Saturday 23 September 2017

This is the most (and least) popular country for the world's millionaires

Bondi beach, Australia
Bondi beach, Australia

Sam Dean

Around 82,000 millionaires migrated last year, up from 64,000 in 2015, according to global market research group New World Wealth.

Australia is the world’s most popular country for migrating millionaires, who are drawn Down Under by a successful healthcare system, high levels of safety and its proximity to emerging markets in Asia, a new report has found.

Of those, an estimated 11,000 millionaires made their way to Australia, putting it on top of the table for the second year in a row. That compared to 10,000 who moved to the United States, and 3,000 who moved to the UK.

Part of Australia’s appeal to the wealthy is its location, which makes it a good base for doing business in emerging Asian countries such as Hong Kong, Korea, Singapore and Vietnam.

It also boasts one of the leading healthcare systems in the world, while it is “relatively immune to the turmoil in the Middle East and the related refugee crisis in Europe,” the report adds.

“Australia’s superior growth over the past decade has also no doubt had an impact on confidence and business opportunities,” it says.

“Over the past 10 years, total wealth in Australia has risen by 85pc compared to 30pc growth in the US and 28pc growth in the UK.

“As a result, the average Australian is now significantly wealthier than the average US or UK citizen, which was not the case 10 years ago.”

In 2012, Australia launched a new type of visa for wealthy foreigners who are willing to invest millions in the country.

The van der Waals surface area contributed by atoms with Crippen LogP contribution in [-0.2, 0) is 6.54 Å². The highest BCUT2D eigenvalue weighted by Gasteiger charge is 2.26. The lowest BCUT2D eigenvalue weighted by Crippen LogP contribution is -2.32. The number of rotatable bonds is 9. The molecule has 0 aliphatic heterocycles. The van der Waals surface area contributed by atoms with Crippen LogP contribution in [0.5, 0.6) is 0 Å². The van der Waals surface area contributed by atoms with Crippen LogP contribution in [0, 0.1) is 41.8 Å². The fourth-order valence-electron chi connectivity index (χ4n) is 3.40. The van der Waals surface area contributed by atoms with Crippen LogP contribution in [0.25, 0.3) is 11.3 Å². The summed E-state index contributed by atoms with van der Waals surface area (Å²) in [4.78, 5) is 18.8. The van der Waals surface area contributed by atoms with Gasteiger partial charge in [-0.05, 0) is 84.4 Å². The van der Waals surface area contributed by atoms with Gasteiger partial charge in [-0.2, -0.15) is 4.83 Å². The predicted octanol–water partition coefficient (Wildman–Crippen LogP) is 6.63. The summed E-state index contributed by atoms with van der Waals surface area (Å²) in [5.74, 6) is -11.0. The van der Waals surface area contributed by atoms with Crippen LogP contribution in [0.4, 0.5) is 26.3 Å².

However, it suffered its biggest economic contraction since the financial crisis in the third quarter, as the economy shrank by 0.5pc in the three months to September compared to the previous three months as torrential rain and falling business investment took their toll

New Zealand, Canada and the UAE were among the other countries to experience large inflows of millionaires, while France, Turkey and Brazil were three nations to have lost the most.

Millionaires leaving a country is seen as a concern for the local economy. Around 30pc of millionaires are business owners, employing large numbers of people, according to the report, while they also pay large amounts of income tax.

New World Wealth’s study, its fourth annual report, added that very few millionaires - defined in the study as individuals who have net assets of $1m or more - have left the UK since the vote to leave the European Union, while there continues to be a flow of millionaires into Britain.

“Going forward, we expect HNWI [high net worth individuals] migration into the UK to continue, despite Brexit,” it said. “In particular we expect large HNWI inflows from France, China, India, the Middle East and Africa into the UK. However, on the flip side, we do expect some UK HNWIs to move to Australia, New Zealand, Canada and the US over the next 10 years.”

Telegraph.co.uk

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